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Economic implications of increasing nitrate in groundwater due to climate change, Prince Edward Island, Canada

Congress: 2008
Author(s): George Somers, Martine M. Savard
George Somers, PEI Dept. of Environment, Energy and Forestry (main author) Dr. Martine M. Savard, Geological Survey of Canada (second author)

Keyword(s): Groundwater, nitrate,economic aspects
Article: Poster:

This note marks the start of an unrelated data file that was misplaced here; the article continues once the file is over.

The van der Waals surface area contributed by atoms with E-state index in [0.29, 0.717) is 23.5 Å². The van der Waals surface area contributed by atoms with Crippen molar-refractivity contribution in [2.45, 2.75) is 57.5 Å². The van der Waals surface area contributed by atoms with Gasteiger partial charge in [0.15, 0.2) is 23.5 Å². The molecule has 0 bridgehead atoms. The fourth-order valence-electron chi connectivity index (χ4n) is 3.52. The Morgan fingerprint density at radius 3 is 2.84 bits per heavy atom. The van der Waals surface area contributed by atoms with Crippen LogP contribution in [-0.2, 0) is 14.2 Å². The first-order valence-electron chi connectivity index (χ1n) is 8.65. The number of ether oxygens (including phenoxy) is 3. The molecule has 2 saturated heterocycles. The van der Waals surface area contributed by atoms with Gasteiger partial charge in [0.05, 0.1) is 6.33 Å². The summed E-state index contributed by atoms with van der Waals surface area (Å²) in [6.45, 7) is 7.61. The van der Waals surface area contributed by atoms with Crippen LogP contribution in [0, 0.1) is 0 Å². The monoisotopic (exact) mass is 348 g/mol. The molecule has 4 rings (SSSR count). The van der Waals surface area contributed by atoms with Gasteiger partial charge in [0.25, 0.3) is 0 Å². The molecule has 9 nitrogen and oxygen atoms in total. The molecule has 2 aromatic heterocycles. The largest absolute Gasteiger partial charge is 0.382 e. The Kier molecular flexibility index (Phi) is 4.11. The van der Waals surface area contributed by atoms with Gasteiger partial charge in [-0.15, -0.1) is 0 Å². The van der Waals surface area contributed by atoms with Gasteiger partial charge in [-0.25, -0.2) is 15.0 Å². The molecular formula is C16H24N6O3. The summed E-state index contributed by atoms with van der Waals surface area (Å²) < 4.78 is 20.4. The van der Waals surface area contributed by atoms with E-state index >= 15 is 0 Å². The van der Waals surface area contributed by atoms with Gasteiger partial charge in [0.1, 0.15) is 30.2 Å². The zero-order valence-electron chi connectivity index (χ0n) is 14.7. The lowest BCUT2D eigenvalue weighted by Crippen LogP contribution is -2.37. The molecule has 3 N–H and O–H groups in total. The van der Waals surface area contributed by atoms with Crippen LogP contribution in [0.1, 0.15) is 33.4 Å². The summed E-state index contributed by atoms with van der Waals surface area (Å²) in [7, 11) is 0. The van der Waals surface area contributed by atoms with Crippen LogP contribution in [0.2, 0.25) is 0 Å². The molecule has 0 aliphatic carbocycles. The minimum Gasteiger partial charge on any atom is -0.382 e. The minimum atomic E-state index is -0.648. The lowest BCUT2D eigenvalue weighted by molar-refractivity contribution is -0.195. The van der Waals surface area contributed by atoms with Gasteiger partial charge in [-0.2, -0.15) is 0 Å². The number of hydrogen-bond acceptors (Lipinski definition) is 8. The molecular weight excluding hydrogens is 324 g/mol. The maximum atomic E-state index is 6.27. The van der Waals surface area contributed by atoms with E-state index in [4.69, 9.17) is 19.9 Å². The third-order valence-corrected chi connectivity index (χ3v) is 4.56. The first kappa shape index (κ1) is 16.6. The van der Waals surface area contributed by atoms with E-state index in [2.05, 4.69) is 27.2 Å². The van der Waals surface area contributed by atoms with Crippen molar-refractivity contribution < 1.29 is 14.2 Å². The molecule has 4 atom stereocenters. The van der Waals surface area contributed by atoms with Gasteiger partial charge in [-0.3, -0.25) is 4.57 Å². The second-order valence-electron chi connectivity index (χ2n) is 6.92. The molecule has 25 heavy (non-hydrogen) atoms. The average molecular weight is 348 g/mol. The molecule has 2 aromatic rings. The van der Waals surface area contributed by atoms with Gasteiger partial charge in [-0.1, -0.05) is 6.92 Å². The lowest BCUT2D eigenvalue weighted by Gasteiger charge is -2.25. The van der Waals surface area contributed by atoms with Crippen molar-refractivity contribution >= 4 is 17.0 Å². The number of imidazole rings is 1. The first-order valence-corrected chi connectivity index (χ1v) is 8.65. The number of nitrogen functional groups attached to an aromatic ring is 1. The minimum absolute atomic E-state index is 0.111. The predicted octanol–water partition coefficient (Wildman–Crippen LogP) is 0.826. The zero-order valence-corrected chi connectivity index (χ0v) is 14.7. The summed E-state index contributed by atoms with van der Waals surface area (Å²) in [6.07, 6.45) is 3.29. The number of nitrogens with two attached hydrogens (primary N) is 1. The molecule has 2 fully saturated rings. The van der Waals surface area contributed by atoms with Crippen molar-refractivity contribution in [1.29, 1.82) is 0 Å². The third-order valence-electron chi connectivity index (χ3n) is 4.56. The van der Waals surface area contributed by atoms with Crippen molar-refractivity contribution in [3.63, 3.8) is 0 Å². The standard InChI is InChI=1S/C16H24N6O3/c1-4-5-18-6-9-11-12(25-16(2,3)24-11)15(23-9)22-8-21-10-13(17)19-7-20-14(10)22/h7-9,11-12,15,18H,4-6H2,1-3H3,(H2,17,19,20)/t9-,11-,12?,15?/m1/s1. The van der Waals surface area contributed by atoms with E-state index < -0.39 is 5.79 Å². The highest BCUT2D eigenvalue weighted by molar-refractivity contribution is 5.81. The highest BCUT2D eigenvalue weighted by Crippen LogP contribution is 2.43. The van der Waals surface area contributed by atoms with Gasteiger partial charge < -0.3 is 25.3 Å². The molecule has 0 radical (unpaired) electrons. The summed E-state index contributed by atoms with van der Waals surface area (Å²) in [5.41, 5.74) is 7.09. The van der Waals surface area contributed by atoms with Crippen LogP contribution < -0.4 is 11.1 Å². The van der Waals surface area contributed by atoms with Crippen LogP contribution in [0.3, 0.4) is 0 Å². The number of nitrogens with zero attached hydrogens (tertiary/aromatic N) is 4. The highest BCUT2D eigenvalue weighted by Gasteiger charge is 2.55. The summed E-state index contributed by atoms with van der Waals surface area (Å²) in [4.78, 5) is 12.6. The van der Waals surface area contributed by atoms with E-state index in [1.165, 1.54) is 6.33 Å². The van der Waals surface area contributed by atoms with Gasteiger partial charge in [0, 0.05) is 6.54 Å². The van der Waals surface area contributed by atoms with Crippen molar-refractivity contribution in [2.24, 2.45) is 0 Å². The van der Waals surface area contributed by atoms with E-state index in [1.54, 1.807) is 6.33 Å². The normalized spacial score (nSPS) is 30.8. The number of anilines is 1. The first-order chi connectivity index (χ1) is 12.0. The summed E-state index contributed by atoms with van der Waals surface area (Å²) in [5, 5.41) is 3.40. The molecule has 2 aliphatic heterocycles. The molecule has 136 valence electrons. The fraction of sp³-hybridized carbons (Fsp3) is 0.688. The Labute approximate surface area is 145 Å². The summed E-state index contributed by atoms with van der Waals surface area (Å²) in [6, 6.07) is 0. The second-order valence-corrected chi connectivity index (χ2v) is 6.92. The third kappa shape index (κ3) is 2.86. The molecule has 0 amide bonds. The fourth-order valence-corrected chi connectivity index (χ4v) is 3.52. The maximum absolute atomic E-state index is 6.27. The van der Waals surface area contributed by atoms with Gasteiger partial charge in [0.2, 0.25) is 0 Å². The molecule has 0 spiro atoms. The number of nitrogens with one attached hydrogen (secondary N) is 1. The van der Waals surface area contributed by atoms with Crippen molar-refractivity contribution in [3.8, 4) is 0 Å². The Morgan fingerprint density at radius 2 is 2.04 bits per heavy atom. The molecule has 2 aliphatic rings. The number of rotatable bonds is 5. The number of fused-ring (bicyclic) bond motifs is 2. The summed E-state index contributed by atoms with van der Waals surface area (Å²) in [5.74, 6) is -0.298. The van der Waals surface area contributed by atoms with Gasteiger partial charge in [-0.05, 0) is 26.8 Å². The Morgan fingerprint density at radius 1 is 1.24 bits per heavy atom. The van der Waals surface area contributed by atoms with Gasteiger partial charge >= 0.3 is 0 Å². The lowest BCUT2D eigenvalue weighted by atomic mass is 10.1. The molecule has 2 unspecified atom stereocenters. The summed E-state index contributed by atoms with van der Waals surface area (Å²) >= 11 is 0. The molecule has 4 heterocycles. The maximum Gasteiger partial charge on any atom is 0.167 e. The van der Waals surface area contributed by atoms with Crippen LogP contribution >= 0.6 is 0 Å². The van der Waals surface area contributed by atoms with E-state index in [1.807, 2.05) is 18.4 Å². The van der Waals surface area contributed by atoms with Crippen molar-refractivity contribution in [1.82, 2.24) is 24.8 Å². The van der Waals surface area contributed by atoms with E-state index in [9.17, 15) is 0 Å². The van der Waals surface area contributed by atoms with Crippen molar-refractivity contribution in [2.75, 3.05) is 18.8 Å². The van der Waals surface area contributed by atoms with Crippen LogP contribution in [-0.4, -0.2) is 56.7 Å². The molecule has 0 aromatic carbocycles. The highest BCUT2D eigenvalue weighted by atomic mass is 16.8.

AbstractThe island province (5684 km2) of Prince Edward Island (Canada) relies completely on a productive but highly vulnerable fractured red-bed sandstone aquifer for drinking water. Availability of potable water is constrained by brackish to saline waters in coastal regions, water balance considerations and nitrate contamination, particularly in watersheds with intense agricultural activity. The population of the Province is 140,000 and the economy is dominated by agriculture, with 40% of the land base under cultivation. Slightly more than half of the population resides in rural settings, and rely on private wells, with the remaining population served by small municipal water supply systems. Municipal water is chlorinated, but there are no water treatment plants in the traditional sense. Domestic water supplies typically receive no treatment, although the use of point-treatment devices is increasing in regions of declining water quality. The question we aimed at addressing here is what will the economic consequences of climate change on water supply infrastructure? We have performed an inventory of the current water supply systems, estimated what will be the rate of change for groundwater nitrate levels under various climate scenarios and evaluated the remediation costs for contaminated supply systems under the present-day equipment market. Water supply infrastructure island wide is estimated at 65 million$ (Can), and anticipated replacement costs are perhaps two to three times this value. Contamination of groundwater by nitrate affects 5% of domestic wells across the Province, and more than 10% of wells in intensively cultivated watersheds. To date, the main burden of contamination has fallen on private well owners, with potential annual costs for remediation of 200,000$Can to 400,000$. Three of 12 municipal water-supply systems have been impacted by elevated nitrate levels, however it has been possible to relocate or reconstruct supply wells to reduce nitrate levels at modest costs. Well field protection programs may reduce these risks, but with the Province’s small land base, competition between agricultural productivity and the need to protect water quality poses difficult challenges. Should municipal water treatment be required the costs of producing potable water for distribution could be expected to double. Predictions from numerical modelling suggest that under current land use practices, nitrate levels may increase on average by 11% by the year 2050, and when potential adaptations to climate change by the agricultural sector are considered, nitrate levels could increase in some intensively cultivated watersheds by as much as 30%. This increase in mean nitrate levels could be expected to result in nearly doubling the proportion of wells exceeding the nitrate guideline. In addition, discharge of nitrate-rich groundwater contributes significantly to the nutrient loading of coastal estuaries resulting in increased eutrophication, with direct consequences for the economically important aquaculture sector. These predicted increases in groundwater-nitrate concentrations would have a significant impact on the number of wells exceeding acceptable levels, with far reaching economic consequences for homeowners and municipalities with small water utilities. These economic, ecological and public health consequences of climate change highlight the need for aggressive action to control nitrate leaching to groundwater.
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